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Miami City Ballet Principal Jovani Furlan to Join NYCB This Fall

Jovani Furlan in George Balanchine's Walpurgisnacht Ballet. Daniel Azoulay, Courtesy NYCB.

New York City Ballet announced on Facebook earlier this week that current Miami City Ballet principal Jovani Furlan will be joining the company as a soloist this fall. Furlan, a native of Joinville, Brazil, left Brazil's Bolshoi Theater School in 2011 to train at the MCB School; he joined the company as an apprentice in 2012 and has quickly made his way through the ranks.


Though it's highly unusual for NYCB to hire dancers from other companies (out of NYCB's 90 plus dancers, only two, Gonzalo Garcia and Ask La Cour, did not come straight from School of American Ballet), the company is in need of qualified male dancers to fill its upper ranks. Last fall, the company lost four principals: Joaquin de Luz retired, while Zachary Catazaro, Chase Finlay and Amar Ramasar were fired in the midst of a scandal surrounding the sharing of sexually explicit photos. NYCB also recently announced that Justin Peck will be stepping down as soloist at the end of the spring season to focus on choreographing and his new role as artistic advisor.

For Furlan, this move is a thrilling opportunity to dive deeper into George Balanchine's repertoire. "Growing up in Brazil and training at the Bolshoi I had very little awareness about Balanchine," he says, "but once I joined MCB School and started learning about it, I instantly fell in love with all of it." Furlan credits much of this passion to former MCB artistic director and NYCB star Edward Villella. "Once I started taking classes with the company, watching him teaching class and the steps with such style and attack was unreal," he says, adding, "We were extremely lucky and blessed to have Lourdes Lopez take over and keep the Balanchine legacy alive. She's always been so committed to the integrity of all of Mr. B's works and has so much to share."

As for why he's decided to leave MCB for NYCB, Furlan stresses the importance of jumping at new opportunities. "NYCB has an unparalleled repertoire in one of the most amazing cities in the world, and that's what it's about: the repertoire and the amount of performing I'll get to do," he says. "This career is so short and demanding; you never know how long you're going to last."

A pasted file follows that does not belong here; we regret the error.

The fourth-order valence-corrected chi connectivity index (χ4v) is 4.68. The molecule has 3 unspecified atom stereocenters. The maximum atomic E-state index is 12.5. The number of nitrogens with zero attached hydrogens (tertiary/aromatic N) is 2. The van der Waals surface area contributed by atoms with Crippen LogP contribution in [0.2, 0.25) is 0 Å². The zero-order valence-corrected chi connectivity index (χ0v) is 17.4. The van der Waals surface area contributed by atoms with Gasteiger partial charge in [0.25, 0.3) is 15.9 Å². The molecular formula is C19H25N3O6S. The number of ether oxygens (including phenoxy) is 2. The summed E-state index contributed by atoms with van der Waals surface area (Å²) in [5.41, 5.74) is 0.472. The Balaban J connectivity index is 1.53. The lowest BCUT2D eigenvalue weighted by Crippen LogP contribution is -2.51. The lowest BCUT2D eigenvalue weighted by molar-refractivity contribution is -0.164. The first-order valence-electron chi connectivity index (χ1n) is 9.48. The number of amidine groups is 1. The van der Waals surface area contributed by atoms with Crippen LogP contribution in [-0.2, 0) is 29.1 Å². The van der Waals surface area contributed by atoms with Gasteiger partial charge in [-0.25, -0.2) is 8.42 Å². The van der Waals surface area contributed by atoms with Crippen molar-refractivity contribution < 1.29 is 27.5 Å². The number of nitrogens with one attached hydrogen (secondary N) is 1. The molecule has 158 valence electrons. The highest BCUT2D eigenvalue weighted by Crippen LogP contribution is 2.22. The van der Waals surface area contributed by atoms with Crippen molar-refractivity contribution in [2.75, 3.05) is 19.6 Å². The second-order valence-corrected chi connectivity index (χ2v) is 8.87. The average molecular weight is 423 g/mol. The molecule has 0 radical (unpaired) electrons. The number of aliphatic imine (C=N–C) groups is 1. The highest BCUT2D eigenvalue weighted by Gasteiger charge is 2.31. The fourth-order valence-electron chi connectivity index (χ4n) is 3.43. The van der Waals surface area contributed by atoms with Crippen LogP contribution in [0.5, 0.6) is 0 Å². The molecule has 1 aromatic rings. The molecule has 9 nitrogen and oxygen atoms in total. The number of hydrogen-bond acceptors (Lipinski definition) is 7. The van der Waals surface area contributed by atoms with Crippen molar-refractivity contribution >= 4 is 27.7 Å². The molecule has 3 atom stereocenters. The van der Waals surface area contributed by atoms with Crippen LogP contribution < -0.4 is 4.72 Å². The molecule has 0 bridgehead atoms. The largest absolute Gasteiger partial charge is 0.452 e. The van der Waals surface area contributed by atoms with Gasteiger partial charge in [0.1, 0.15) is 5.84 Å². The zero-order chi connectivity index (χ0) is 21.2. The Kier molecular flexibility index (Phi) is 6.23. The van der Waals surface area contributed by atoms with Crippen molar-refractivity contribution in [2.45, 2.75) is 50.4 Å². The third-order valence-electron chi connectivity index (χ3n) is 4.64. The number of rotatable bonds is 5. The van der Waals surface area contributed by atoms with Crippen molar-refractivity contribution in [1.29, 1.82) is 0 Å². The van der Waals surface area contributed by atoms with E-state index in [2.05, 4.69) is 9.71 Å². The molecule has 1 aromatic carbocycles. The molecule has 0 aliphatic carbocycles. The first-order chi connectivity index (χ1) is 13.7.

Broadway
Courtesy Macy's, Inc.

As you're prepping your Thanksgiving meal, why not throw in a dash of dance?

This year's Macy's Thanksgiving Day Parade is stuffed (pun intended) with performances from four stellar Broadway shows, the Radio City Rockettes and students from three New York City dance institutions.

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Ailey II artistic director Troy Powell teaching an Ailey Workshop at NYCDA. Courtesy NYCDA

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"But I was pleasantly surprised by the enormity of talent that was there," she says. "His goal was to start scholarship opportunities, and I said okay, I'm in."

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Sergei Polunin. Photo by British Broadcasting Corporation and Polunin Ltd., Courtesy Sundance Selects.

Last week, Variety reported that Sergei Polunin would reunite with the team behind Dancer for another documentary. "Where 'Dancer' looked at his whole life, family and influences," director Steven Cantor said, " 'Satori' will focus more squarely on his creative process as performer and, for the first time ever, choreographer." The title references a poorly received evening of work by the same name first presented by Polunin in 2017. (It recently toured to Moscow and St. Petersburg.)

I cannot be the only person wondering why we should care.

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Sponsored by Harlequin Floors
Left: Hurricane Harvey damage in Houston Ballet's Dance Lab; Courtesy Harlequin. Right: The Dance Lab pre-Harvey; Nic Lehoux, Courtesy Houston Ballet.

"The show must go on" may be a platitude we use to get through everything from costume malfunctions to stormy moods. But when it came to overcoming a literal hurricane, Houston Ballet was buoyed by this mantra to go from devastated to dancing in a matter of weeks—with the help of Harlequin Floors, Houston Ballet's longstanding partner who sprang into action to build new floors in record time.

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